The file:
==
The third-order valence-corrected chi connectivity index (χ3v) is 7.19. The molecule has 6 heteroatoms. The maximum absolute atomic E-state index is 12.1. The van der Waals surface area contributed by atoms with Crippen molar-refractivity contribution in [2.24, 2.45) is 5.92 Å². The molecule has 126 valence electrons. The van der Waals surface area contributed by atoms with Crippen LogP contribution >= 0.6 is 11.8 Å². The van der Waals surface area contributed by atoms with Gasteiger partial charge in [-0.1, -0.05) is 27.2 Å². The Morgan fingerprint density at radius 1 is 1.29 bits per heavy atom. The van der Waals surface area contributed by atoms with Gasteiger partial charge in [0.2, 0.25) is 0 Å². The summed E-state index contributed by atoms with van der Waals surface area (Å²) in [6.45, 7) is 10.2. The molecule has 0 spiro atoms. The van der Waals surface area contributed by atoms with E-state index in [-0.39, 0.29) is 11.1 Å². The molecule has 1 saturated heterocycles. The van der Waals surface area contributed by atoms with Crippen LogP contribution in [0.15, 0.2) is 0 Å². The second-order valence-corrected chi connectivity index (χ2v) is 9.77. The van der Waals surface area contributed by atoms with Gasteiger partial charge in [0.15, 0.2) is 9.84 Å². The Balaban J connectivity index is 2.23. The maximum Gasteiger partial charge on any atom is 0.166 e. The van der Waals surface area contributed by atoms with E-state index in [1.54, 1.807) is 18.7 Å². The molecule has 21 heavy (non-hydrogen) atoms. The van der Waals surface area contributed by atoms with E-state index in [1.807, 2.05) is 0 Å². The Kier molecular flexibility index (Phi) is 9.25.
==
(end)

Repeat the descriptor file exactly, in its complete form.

The third-order valence-corrected chi connectivity index (χ3v) is 7.19. The molecule has 6 heteroatoms. The maximum absolute atomic E-state index is 12.1. The van der Waals surface area contributed by atoms with Crippen molar-refractivity contribution in [2.24, 2.45) is 5.92 Å². The molecule has 126 valence electrons. The van der Waals surface area contributed by atoms with Crippen LogP contribution >= 0.6 is 11.8 Å². The van der Waals surface area contributed by atoms with Gasteiger partial charge in [-0.1, -0.05) is 27.2 Å². The Morgan fingerprint density at radius 1 is 1.29 bits per heavy atom. The van der Waals surface area contributed by atoms with Gasteiger partial charge in [0.2, 0.25) is 0 Å². The summed E-state index contributed by atoms with van der Waals surface area (Å²) in [6.45, 7) is 10.2. The molecule has 0 spiro atoms. The van der Waals surface area contributed by atoms with E-state index in [-0.39, 0.29) is 11.1 Å². The molecule has 1 saturated heterocycles. The van der Waals surface area contributed by atoms with Crippen LogP contribution in [0.15, 0.2) is 0 Å². The second-order valence-corrected chi connectivity index (χ2v) is 9.77. The van der Waals surface area contributed by atoms with Gasteiger partial charge in [0.15, 0.2) is 9.84 Å². The Balaban J connectivity index is 2.23. The maximum Gasteiger partial charge on any atom is 0.166 e. The van der Waals surface area contributed by atoms with E-state index in [1.54, 1.807) is 18.7 Å². The molecule has 21 heavy (non-hydrogen) atoms. The van der Waals surface area contributed by atoms with E-state index in [1.807, 2.05) is 0 Å². The Kier molecular flexibility index (Phi) is 9.25.